Film Career Field

Film Careers Outlook

Film CareersThe film industry is greatly ruled by trends. Though filmmakers and industry executives attempt to carefully analyze the success and failures of films, it is nearly impossible to predict which films will capture the public’s imagination and attract them to the theaters. So many different elements play parts in a film’s success. How a film is promoted and distributed, the other films out at the time, and societal attitudes toward the subject matter are just a few of the factors that determine success. Studios are constantly on the lookout for the next big picture but are also anxious to play it safe and follow the formulas of reliable film product. Some industry experts fear that in the future studio executives will rely even more on focus groups and other audience screenings when releasing a picture, thereby limiting the original and creative efforts of the filmmakers. The U.S. Department of Labor projects that the motion picture and video industries will grow 17 percent from 2004 through 2014.

Big-budget films will likely continue to rule the industry. Production companies will hire the most popular big-name actors and directors to draw huge profits. Special effects and animation will continue to create new jobs for those talented with computers. Computer-generated imagery is being used increasingly on all films, not just science-fiction and horror projects; filmmakers use computers to create crowd scenes, detailed backdrops, and other elements common in all films.

Special effects and popular stars don’t guarantee success, however, so film executives will continue to look to the independent filmmakers and festivals for original talent. Also, the unexpected success of such small movies as The Blair Witch Project and You Can Count on Me has proven that movies without stars, special effects, and big budgets can sometimes make more money than many high-profile projects.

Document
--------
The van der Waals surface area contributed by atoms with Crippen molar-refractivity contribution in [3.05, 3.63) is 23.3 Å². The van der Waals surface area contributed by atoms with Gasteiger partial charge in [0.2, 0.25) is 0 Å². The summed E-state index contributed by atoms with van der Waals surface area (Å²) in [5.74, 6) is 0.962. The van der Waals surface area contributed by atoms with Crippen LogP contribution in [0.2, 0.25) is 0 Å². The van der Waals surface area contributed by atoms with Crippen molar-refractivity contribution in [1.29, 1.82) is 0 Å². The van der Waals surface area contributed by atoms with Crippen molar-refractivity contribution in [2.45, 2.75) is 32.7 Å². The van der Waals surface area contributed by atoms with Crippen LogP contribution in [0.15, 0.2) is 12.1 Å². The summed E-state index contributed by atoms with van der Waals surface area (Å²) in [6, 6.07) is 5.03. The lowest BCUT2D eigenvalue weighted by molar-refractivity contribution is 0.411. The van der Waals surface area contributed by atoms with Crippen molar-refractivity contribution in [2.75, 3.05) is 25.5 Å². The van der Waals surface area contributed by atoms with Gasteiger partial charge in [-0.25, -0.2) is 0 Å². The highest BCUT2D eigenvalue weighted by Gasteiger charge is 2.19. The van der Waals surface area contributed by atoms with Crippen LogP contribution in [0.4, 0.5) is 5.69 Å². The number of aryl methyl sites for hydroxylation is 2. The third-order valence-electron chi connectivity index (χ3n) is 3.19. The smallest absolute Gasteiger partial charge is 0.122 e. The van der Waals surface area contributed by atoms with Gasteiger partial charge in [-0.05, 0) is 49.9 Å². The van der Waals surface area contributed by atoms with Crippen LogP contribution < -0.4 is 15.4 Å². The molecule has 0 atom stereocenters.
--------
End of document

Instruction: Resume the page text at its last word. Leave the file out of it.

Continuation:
The digital revolution also is affecting the film industry. High-definition television (HDTV) now offers the public nearly theater-quality presentation in their own homes. Theaters also are competing with the Internet and personal computers for the public’s recreational dollar. Theaters are working to attract more people to the movies by providing enhanced stereo systems, comfortable seating, restaurants, food delivered to viewers’ seats, and other frills. The digital revolution is also enabling PC owners to photograph, edit, and graphically enhance their own films, and to present them on the Internet. As more people across the country put together their own films, you may see studio executives looking to the Internet for new talent.

Today, movie production is inseparable from the TV and video industries. Companies make films to be released in theaters, but also plan for future video rentals and sales and TV showings. Feature films are more frequently produced specifically for release on TV, both network and cable, and then are produced on video.

Constantly changing TV and video technologies both challenge and feed the film industry. DVD, for example, offers viewers much more than a theater experience with the inclusion of director’s cuts, outtakes, and commentary on the making of the film. Viewers can skip to their favorite parts of a movie, watch it in a different language, or choose from various formats. HDTV offers such high quality pictures that some people say it is better than seeing a movie in a theater. Although HDTV proponents predict that the new TVs will have a serious effect on box office receipts, the technology is still cost-prohibitive for most Americans. As it becomes more affordable, there may be a change in the habits of moviegoers similar to what happened in the 1950s with the introduction of black-and-white TV, but it is likely that the television and film industries will continue to challenge each other and enjoy a competitive coexistence.

Careers in Film:

  • Actors
  • Advertising Account Executives
  • Art Directors
  • Audio Recording Engineers
  • Camera Operators
  • Cartoonists and Animators
  • Cinematographers and Directors of Photography
  • Composers and Arrangers
  • Costume Designers
  • Dancers and Choreographers
  • Film and Television Directors
  • Film and Television Editors
  • Film and Television Extras
  • Fund-Raisers
  • Graphic Designers
  • Lighting Technicians
  • Marketing Research Analysts
  • Media Planners and Buyers
  • Music Conductors and Directors
  • Music Producers
  • Musicians
  • Photographers
  • Producers
  • Production Assistants
  • Real-Time Captioners
  • Screenwriters
  • Singers
  • Special Effects Technicians
  • Stage Production Workers
  • Stunt Performers
  • Writer Careers

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